Small intestinal bacterial overgrowth in North Indian patients with celiac disease.Trop Gastroenterol. 2007 Oct-Dec; 28(4):159-61.TG
Occasionally celiac patients continue to experience gastro-intestinal symptoms even with a gluten free diet. In these cases, small intestinal bacterial overgrowth may be one of the causes of the lack of response. Therefore, this prospective study was planned to determine the prevalence of small intestinal bacterial overgrowth in celiac patients.
MATERIALS AND METHODS
We studied 87 confirmed cases of celiac disease from North India and 87 age and sex matched controls. Celiac disease was confirmed by positive IgA antitissue transglutaminase on ELISA. 80 g glucose hydrogen breath test (non-invasive test) was performed to establish small intestinal bacterial overgrowth. Rise of more than 10 ppm in hydrogen concentration over baseline value within two hours was considered suggestive of small intestinal bacterial overgrowth.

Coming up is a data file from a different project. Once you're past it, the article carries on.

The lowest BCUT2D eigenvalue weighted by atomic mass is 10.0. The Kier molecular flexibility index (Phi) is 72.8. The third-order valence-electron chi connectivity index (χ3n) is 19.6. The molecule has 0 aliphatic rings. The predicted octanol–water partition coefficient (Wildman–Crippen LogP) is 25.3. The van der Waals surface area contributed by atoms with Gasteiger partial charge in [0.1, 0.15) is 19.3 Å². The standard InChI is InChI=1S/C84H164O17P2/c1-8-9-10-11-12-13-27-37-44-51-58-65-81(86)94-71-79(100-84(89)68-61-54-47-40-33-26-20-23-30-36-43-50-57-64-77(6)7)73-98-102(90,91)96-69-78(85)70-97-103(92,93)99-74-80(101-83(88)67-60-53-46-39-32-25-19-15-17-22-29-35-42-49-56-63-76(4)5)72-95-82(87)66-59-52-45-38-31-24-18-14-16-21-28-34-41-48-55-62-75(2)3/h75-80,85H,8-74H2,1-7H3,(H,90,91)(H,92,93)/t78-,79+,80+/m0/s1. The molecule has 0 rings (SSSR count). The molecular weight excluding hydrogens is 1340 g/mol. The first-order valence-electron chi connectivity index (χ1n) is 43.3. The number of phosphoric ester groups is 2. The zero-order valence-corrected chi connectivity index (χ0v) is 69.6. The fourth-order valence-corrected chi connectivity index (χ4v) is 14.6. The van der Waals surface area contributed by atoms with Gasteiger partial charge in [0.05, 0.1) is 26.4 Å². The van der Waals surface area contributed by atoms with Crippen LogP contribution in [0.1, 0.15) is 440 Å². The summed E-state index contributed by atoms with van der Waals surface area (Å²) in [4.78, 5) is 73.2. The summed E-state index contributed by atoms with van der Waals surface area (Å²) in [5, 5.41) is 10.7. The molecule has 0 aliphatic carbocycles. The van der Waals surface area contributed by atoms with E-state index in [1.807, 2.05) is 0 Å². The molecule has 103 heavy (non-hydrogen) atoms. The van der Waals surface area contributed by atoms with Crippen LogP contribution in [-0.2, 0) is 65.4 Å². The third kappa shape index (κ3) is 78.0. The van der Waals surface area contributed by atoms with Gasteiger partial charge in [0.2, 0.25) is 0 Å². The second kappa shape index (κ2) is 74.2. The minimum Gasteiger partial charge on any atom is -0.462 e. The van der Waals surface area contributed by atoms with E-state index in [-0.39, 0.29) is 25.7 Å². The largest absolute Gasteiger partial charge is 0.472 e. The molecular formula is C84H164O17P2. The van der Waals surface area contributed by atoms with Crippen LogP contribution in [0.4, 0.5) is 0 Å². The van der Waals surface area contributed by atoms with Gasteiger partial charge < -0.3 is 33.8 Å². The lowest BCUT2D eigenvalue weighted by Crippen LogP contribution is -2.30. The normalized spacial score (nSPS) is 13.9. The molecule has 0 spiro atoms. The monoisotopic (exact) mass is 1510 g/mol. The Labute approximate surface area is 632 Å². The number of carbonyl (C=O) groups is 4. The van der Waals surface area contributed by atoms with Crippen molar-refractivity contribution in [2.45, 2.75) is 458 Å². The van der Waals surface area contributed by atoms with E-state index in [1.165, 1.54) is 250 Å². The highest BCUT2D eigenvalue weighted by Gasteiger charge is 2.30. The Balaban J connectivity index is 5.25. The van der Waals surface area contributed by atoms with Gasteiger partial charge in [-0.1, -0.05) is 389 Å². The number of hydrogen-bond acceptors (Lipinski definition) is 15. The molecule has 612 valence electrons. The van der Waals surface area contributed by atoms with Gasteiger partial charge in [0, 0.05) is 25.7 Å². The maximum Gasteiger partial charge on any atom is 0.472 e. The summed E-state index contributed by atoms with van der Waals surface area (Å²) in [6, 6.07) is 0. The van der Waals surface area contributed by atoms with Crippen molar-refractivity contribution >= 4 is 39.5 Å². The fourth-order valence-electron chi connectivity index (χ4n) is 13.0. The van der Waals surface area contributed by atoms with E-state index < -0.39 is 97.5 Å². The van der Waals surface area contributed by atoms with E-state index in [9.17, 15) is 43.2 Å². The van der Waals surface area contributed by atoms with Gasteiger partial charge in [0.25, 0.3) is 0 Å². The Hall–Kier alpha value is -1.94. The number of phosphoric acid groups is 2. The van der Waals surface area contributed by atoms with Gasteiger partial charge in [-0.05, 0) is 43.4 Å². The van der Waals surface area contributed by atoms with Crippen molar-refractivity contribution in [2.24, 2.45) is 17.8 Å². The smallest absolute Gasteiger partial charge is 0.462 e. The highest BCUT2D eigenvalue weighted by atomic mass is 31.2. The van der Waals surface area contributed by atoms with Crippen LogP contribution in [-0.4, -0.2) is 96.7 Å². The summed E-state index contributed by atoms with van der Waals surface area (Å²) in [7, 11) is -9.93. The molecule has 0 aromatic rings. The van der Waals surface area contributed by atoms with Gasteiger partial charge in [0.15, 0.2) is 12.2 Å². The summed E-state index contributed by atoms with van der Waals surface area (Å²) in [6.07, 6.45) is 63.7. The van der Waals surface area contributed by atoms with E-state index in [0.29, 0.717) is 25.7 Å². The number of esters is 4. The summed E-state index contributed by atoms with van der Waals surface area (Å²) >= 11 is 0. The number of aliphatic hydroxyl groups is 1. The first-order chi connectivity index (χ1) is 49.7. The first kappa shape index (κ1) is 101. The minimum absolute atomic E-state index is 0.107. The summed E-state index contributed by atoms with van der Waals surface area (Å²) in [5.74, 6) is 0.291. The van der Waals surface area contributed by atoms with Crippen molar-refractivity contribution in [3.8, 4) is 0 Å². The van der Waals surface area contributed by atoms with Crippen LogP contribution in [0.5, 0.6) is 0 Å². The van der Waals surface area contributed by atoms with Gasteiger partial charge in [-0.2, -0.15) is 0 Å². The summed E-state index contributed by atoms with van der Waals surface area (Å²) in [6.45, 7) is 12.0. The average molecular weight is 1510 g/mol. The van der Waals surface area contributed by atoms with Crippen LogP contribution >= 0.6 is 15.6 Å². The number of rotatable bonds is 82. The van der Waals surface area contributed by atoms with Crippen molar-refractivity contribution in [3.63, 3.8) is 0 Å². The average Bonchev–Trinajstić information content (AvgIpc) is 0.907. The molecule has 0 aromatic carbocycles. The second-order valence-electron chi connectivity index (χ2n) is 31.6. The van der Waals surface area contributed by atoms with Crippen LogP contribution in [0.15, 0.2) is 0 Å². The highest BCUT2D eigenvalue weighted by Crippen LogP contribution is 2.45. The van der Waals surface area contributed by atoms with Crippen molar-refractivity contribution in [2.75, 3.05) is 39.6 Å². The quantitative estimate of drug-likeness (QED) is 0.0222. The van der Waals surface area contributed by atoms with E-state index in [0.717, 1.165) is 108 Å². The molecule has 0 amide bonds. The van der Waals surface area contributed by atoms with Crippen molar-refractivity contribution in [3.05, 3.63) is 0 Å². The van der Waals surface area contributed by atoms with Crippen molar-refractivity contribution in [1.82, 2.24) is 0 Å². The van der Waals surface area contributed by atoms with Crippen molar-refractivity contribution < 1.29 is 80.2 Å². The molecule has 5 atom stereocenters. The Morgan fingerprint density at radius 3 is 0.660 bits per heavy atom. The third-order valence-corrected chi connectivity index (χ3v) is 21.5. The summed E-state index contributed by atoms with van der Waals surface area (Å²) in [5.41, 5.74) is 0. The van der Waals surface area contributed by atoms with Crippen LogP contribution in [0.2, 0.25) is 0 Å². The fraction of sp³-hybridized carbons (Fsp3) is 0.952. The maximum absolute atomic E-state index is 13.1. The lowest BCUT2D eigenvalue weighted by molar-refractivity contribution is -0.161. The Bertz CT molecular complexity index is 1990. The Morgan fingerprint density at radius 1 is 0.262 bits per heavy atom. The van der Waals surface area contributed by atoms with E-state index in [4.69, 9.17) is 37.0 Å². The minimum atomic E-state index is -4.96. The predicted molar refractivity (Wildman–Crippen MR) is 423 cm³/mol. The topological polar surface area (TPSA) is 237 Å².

Out of 87 patients with celiac disease, 49 were male and 38 were female. The mean (+/-SD) age for male patients was 26.3 +/- 16.3 years (range 14-59 years) and for female patients was 28.4 +/- 15.6 years (range 16-58 years). Amongst the controls, 52 (59.8%) were male and 35 (40.2%) were female. The mean (+/- SD) age for male controls was 27.6 +/- 14.5 years (range 15-57 years) and for female controls was 29.3 +/- 16.5 years (range 18-59 years). Hydrogen breath test was suggestive of bacterial overgrowth in 18 of the 87 (20.7%) celiac disease patients but not in any of the apparently healthy controls.
This study indicates that a large number of celiac patients from North India suffer from bacterial overgrowth which can be accordingly treated with antibiotics.